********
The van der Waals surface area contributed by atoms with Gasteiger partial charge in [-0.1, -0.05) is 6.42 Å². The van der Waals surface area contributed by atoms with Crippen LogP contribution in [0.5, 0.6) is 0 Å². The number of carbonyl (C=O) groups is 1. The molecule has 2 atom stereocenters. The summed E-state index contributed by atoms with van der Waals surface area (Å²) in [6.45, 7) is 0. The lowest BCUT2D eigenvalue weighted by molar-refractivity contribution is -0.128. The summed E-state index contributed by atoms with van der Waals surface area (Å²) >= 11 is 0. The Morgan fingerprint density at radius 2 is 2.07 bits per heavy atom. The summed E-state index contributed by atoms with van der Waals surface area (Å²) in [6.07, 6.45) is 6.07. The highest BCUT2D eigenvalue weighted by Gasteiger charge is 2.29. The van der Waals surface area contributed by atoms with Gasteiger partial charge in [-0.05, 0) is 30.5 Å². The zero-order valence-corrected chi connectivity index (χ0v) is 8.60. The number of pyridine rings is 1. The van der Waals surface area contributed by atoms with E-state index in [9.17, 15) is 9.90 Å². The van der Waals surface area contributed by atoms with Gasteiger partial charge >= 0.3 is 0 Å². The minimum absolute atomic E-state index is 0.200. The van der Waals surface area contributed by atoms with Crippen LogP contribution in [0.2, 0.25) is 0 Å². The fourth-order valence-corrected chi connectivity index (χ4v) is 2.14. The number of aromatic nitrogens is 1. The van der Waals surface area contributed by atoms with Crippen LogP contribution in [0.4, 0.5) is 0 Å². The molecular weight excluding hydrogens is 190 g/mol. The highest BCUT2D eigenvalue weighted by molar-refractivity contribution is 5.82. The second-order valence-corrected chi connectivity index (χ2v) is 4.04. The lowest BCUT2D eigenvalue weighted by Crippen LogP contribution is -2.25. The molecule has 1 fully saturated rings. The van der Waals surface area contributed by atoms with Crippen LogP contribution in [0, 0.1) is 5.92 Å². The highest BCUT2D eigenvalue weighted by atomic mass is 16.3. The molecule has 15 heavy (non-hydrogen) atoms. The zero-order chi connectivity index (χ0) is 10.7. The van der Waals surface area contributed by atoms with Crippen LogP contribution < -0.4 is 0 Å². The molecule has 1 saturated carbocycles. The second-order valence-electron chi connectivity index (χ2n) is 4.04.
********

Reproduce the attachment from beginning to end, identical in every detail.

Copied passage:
The van der Waals surface area contributed by atoms with Gasteiger partial charge in [-0.1, -0.05) is 6.42 Å². The van der Waals surface area contributed by atoms with Crippen LogP contribution in [0.5, 0.6) is 0 Å². The number of carbonyl (C=O) groups is 1. The molecule has 2 atom stereocenters. The summed E-state index contributed by atoms with van der Waals surface area (Å²) in [6.45, 7) is 0. The lowest BCUT2D eigenvalue weighted by molar-refractivity contribution is -0.128. The summed E-state index contributed by atoms with van der Waals surface area (Å²) >= 11 is 0. The Morgan fingerprint density at radius 2 is 2.07 bits per heavy atom. The summed E-state index contributed by atoms with van der Waals surface area (Å²) in [6.07, 6.45) is 6.07. The highest BCUT2D eigenvalue weighted by Gasteiger charge is 2.29. The van der Waals surface area contributed by atoms with Gasteiger partial charge in [-0.05, 0) is 30.5 Å². The zero-order valence-corrected chi connectivity index (χ0v) is 8.60. The number of pyridine rings is 1. The van der Waals surface area contributed by atoms with E-state index in [9.17, 15) is 9.90 Å². The van der Waals surface area contributed by atoms with Gasteiger partial charge >= 0.3 is 0 Å². The minimum absolute atomic E-state index is 0.200. The van der Waals surface area contributed by atoms with Crippen LogP contribution in [0.2, 0.25) is 0 Å². The fourth-order valence-corrected chi connectivity index (χ4v) is 2.14. The number of aromatic nitrogens is 1. The van der Waals surface area contributed by atoms with Crippen LogP contribution in [0.4, 0.5) is 0 Å². The molecular weight excluding hydrogens is 190 g/mol. The highest BCUT2D eigenvalue weighted by molar-refractivity contribution is 5.82. The second-order valence-corrected chi connectivity index (χ2v) is 4.04. The lowest BCUT2D eigenvalue weighted by Crippen LogP contribution is -2.25. The molecule has 1 fully saturated rings. The van der Waals surface area contributed by atoms with Crippen LogP contribution in [0, 0.1) is 5.92 Å². The highest BCUT2D eigenvalue weighted by atomic mass is 16.3. The molecule has 15 heavy (non-hydrogen) atoms. The zero-order chi connectivity index (χ0) is 10.7. The van der Waals surface area contributed by atoms with Crippen LogP contribution < -0.4 is 0 Å². The molecule has 1 saturated carbocycles. The second-order valence-electron chi connectivity index (χ2n) is 4.04.